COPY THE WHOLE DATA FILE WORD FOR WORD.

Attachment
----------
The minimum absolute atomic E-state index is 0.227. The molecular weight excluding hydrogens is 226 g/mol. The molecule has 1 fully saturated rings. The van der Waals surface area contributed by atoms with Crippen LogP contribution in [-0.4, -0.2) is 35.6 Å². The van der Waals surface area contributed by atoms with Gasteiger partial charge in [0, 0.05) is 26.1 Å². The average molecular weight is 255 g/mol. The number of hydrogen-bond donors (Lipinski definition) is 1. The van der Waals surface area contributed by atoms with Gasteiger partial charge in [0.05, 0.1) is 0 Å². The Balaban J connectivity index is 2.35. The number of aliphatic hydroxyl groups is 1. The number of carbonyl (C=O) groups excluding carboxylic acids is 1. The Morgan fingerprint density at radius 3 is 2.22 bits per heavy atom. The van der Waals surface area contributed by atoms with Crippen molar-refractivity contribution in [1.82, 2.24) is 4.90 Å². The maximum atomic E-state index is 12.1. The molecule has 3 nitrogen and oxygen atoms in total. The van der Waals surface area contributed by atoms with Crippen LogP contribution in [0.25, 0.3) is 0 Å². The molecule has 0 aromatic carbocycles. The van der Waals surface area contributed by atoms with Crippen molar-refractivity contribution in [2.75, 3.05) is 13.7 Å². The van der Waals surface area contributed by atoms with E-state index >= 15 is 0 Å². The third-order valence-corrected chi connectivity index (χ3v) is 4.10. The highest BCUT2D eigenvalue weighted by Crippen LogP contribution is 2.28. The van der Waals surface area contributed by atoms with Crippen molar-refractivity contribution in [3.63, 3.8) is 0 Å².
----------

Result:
The minimum absolute atomic E-state index is 0.227. The molecular weight excluding hydrogens is 226 g/mol. The molecule has 1 fully saturated rings. The van der Waals surface area contributed by atoms with Crippen LogP contribution in [-0.4, -0.2) is 35.6 Å². The van der Waals surface area contributed by atoms with Gasteiger partial charge in [0, 0.05) is 26.1 Å². The average molecular weight is 255 g/mol. The number of hydrogen-bond donors (Lipinski definition) is 1. The van der Waals surface area contributed by atoms with Gasteiger partial charge in [0.05, 0.1) is 0 Å². The Balaban J connectivity index is 2.35. The number of aliphatic hydroxyl groups is 1. The number of carbonyl (C=O) groups excluding carboxylic acids is 1. The Morgan fingerprint density at radius 3 is 2.22 bits per heavy atom. The van der Waals surface area contributed by atoms with Crippen molar-refractivity contribution in [1.82, 2.24) is 4.90 Å². The maximum atomic E-state index is 12.1. The molecule has 3 nitrogen and oxygen atoms in total. The van der Waals surface area contributed by atoms with Crippen LogP contribution in [0.25, 0.3) is 0 Å². The molecule has 0 aromatic carbocycles. The van der Waals surface area contributed by atoms with Crippen molar-refractivity contribution in [2.75, 3.05) is 13.7 Å². The van der Waals surface area contributed by atoms with E-state index >= 15 is 0 Å². The third-order valence-corrected chi connectivity index (χ3v) is 4.10. The highest BCUT2D eigenvalue weighted by Crippen LogP contribution is 2.28. The van der Waals surface area contributed by atoms with Crippen molar-refractivity contribution in [3.63, 3.8) is 0 Å².